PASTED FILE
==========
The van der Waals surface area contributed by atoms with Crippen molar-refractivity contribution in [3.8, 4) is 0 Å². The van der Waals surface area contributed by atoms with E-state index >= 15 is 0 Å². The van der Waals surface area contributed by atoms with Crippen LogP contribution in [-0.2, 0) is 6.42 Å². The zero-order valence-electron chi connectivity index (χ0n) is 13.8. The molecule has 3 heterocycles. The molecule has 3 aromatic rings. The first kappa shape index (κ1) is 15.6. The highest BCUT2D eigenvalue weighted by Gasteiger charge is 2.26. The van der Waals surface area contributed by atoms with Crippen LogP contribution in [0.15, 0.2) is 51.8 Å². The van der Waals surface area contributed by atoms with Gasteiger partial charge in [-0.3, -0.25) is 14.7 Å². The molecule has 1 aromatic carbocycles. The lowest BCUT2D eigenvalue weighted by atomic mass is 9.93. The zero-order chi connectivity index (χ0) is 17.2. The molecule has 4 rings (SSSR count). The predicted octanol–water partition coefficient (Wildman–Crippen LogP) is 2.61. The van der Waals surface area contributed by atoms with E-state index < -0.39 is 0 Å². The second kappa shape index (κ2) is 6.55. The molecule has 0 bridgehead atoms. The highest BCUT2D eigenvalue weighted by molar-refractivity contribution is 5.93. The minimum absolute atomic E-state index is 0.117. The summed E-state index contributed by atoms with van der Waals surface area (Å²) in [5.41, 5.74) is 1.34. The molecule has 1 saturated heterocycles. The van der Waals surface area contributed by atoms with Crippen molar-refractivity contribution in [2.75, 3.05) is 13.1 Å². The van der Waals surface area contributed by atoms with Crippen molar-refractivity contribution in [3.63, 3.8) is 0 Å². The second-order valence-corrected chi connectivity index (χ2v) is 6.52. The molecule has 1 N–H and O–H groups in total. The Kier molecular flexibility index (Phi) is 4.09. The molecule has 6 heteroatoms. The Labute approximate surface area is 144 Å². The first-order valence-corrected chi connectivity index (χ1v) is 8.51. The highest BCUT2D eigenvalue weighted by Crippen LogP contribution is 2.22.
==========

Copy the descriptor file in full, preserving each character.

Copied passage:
The van der Waals surface area contributed by atoms with Crippen molar-refractivity contribution in [3.8, 4) is 0 Å². The van der Waals surface area contributed by atoms with E-state index >= 15 is 0 Å². The van der Waals surface area contributed by atoms with Crippen LogP contribution in [-0.2, 0) is 6.42 Å². The zero-order valence-electron chi connectivity index (χ0n) is 13.8. The molecule has 3 heterocycles. The molecule has 3 aromatic rings. The first kappa shape index (κ1) is 15.6. The highest BCUT2D eigenvalue weighted by Gasteiger charge is 2.26. The van der Waals surface area contributed by atoms with Crippen LogP contribution in [0.15, 0.2) is 51.8 Å². The van der Waals surface area contributed by atoms with Gasteiger partial charge in [-0.3, -0.25) is 14.7 Å². The molecule has 1 aromatic carbocycles. The lowest BCUT2D eigenvalue weighted by atomic mass is 9.93. The zero-order chi connectivity index (χ0) is 17.2. The molecule has 4 rings (SSSR count). The predicted octanol–water partition coefficient (Wildman–Crippen LogP) is 2.61. The van der Waals surface area contributed by atoms with E-state index < -0.39 is 0 Å². The second kappa shape index (κ2) is 6.55. The molecule has 0 bridgehead atoms. The highest BCUT2D eigenvalue weighted by molar-refractivity contribution is 5.93. The minimum absolute atomic E-state index is 0.117. The summed E-state index contributed by atoms with van der Waals surface area (Å²) in [5.41, 5.74) is 1.34. The molecule has 1 saturated heterocycles. The van der Waals surface area contributed by atoms with Crippen molar-refractivity contribution in [2.75, 3.05) is 13.1 Å². The van der Waals surface area contributed by atoms with Crippen molar-refractivity contribution in [3.63, 3.8) is 0 Å². The second-order valence-corrected chi connectivity index (χ2v) is 6.52. The molecule has 1 N–H and O–H groups in total. The Kier molecular flexibility index (Phi) is 4.09. The molecule has 6 heteroatoms. The Labute approximate surface area is 144 Å². The first-order valence-corrected chi connectivity index (χ1v) is 8.51. The highest BCUT2D eigenvalue weighted by Crippen LogP contribution is 2.22.